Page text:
Alan Miller: "We must ensure our clubs are not one incident away from closure"
Fabric is open but, according to the NTIA Chairman, the night time community needs to stand up for itself
We need an honest and grown-up conversation about drug taking in the UK. The British Medical Journal last week had a report recommending the legalisation of all illegal drugs for the benefit of society and states in the USA including California, Alaska and Colorado have legalised marijuana and in Portugal there has been decriminalisation of previously controlled substances. The War on Drugs has been criticised by many international experts and has taken an enormous toll in terms of incarceration of citizens, with pressure on prison services and iolence on borders. While it is absolutely of benefit to have initiatives set up by organisations like The Loop, run by Professor Fiona Measham, that test drugs and encourage harm reduction as a safety mechanism for public health and, indeed, businesses, we should not lose sight of the fact that licensed premises are being held accountable for increasing amounts of behaviour by individuals that they are themselves victims of.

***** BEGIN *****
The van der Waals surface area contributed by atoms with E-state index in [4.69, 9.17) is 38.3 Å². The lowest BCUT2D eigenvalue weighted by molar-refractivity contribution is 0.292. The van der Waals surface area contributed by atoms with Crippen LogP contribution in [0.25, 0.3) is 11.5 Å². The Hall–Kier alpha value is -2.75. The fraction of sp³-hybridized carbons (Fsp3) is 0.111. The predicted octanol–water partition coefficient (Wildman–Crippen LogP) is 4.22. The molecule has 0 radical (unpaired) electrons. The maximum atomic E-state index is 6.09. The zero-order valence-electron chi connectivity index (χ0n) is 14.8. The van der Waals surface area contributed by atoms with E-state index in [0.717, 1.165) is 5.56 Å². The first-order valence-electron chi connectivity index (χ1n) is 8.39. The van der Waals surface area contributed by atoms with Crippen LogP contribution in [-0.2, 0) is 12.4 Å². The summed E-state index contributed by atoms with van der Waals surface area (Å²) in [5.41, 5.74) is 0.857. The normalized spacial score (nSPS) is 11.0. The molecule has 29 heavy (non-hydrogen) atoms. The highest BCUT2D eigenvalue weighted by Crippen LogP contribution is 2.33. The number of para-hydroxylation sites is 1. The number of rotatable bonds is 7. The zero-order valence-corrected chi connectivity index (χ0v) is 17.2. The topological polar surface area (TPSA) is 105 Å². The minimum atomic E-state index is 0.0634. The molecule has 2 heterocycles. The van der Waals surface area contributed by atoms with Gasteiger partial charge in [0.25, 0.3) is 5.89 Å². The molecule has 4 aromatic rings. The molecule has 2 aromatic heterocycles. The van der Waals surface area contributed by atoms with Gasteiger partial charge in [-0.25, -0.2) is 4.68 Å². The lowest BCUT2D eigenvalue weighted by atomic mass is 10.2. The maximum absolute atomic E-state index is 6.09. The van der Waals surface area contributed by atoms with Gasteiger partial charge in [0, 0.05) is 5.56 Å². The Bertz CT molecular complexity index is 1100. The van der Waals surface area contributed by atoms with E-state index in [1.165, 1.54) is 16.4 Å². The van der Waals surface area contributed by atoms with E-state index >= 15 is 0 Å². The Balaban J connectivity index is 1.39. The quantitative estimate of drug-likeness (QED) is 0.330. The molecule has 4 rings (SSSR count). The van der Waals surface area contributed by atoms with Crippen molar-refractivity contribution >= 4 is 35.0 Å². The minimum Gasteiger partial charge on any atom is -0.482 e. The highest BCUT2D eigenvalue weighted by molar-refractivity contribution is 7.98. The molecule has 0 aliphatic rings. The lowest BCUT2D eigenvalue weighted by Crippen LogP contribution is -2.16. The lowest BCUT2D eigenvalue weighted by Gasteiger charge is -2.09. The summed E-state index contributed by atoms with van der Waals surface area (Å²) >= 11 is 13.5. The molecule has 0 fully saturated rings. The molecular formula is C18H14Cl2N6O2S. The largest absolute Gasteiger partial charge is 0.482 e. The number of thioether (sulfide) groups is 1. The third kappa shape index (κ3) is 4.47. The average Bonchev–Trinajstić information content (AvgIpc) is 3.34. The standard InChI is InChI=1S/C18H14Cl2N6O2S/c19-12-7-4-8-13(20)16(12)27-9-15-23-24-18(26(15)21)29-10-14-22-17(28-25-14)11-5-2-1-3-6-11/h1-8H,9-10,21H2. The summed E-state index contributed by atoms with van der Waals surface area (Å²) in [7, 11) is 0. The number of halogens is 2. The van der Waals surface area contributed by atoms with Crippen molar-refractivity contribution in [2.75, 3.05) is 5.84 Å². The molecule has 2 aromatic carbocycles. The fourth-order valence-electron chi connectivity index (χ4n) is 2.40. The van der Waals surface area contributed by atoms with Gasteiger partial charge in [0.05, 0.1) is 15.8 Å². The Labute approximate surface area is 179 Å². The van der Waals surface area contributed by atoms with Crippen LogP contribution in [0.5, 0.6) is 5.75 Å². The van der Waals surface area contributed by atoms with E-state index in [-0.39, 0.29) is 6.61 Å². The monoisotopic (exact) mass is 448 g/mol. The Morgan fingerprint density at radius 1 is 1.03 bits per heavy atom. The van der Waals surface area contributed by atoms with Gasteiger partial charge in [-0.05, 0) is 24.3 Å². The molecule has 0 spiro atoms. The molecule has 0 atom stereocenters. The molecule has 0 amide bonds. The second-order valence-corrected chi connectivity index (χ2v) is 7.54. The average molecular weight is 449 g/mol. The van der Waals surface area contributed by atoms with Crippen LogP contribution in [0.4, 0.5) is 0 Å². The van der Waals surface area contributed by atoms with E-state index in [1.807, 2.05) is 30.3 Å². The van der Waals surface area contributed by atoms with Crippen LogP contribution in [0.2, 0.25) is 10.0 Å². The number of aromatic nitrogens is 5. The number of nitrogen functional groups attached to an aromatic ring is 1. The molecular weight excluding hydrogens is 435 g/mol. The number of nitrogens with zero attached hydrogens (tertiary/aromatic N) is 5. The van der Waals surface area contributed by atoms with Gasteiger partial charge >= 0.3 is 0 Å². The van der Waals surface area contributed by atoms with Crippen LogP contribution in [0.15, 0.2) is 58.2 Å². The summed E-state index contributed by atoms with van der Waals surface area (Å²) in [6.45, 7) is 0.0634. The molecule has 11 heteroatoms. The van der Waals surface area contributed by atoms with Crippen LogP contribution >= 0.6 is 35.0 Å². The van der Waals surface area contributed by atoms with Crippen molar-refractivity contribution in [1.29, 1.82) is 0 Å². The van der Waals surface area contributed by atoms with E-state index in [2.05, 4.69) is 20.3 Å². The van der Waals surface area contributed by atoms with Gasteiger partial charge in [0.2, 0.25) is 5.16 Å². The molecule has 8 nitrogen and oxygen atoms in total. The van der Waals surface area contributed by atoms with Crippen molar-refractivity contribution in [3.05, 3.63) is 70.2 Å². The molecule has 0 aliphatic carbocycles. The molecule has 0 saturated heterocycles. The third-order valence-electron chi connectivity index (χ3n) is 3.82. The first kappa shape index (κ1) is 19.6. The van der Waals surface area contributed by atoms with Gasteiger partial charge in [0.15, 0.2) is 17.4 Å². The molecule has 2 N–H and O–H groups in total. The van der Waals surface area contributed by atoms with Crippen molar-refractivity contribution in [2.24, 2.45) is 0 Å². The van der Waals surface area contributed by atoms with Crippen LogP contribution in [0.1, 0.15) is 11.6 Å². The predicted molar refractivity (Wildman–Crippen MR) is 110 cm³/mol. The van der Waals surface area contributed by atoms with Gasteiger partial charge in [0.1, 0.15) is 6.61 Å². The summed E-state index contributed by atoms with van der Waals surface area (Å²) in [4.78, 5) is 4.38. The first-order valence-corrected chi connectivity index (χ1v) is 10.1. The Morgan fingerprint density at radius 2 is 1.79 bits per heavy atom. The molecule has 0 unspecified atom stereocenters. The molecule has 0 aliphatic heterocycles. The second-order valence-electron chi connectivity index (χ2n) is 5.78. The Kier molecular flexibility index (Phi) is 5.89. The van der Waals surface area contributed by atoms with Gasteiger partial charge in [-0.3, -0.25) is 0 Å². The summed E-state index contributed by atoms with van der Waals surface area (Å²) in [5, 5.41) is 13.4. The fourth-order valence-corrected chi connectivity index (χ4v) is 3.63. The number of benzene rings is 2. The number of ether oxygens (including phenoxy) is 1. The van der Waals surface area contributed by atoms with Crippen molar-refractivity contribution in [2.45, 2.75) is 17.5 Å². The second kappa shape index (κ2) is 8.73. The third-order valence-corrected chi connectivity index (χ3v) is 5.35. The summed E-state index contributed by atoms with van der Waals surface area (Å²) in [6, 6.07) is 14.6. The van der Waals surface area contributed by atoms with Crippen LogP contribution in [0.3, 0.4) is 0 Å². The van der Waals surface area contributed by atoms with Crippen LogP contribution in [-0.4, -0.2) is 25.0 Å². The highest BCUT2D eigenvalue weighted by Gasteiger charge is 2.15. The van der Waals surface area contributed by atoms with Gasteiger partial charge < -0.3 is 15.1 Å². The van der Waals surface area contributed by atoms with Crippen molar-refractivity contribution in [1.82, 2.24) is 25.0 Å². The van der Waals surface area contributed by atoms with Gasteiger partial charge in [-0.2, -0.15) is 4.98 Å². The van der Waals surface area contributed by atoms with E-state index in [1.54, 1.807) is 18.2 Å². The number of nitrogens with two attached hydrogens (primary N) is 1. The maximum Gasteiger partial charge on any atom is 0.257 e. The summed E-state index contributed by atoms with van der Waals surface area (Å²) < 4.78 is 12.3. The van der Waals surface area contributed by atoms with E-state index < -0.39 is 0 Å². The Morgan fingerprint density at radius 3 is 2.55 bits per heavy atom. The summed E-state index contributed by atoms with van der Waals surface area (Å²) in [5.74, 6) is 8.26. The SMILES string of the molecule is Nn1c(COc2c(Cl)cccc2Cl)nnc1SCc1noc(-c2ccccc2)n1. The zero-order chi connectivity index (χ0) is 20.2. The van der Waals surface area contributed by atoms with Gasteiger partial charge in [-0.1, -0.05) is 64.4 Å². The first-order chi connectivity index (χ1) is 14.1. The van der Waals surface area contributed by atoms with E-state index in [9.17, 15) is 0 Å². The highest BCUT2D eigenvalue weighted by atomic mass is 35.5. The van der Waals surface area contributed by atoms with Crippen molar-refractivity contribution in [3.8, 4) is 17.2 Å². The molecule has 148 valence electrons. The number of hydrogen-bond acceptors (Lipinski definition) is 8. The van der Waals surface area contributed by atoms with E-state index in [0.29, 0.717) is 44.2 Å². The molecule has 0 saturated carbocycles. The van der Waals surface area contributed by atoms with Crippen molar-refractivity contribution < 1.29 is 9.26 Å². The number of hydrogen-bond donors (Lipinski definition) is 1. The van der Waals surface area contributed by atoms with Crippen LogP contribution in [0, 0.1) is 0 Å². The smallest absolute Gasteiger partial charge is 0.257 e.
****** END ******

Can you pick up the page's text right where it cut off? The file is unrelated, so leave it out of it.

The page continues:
Fabric now has a raft of additional license conditions as well as having a mandatory age of entry of 19. It is of course correct that venues should be able to decide who comes in to their premises and why. However, without broader changes to legislation and on the ground partnership with police forces, these types of increased security measures and impositions impact the vibrancy of our nightlife for the music loving public and the industry alike.
The British public voted against identity cards, yet nowadays so many places require ID to gain access to a venue. CCTV and ID Scans have been increasingly promoted by the police, along with requirements for ever increasing security personnel and sometimes even metal detectors and Breathalyzers to get in. This is all part of an approach that has seen police forces being asked to deal with ever increasing issues from terrorism to cyber crime, while having their resources cut by 40 per cent. Understandably, they are struggling and concerned. However, turning our world leading licensed premises into prison-style checks – just see the recent coverage of Pentonville prison where all aspects of prison life can be supervised and regulated and again, drugs cannot be prevented – creates an uninviting environment for what is a very well-behaved British public and international tourists. It is unsurprising that so many increasingly vote with their feet and head to Berlin, Amsterdam and Barcelona for a night out.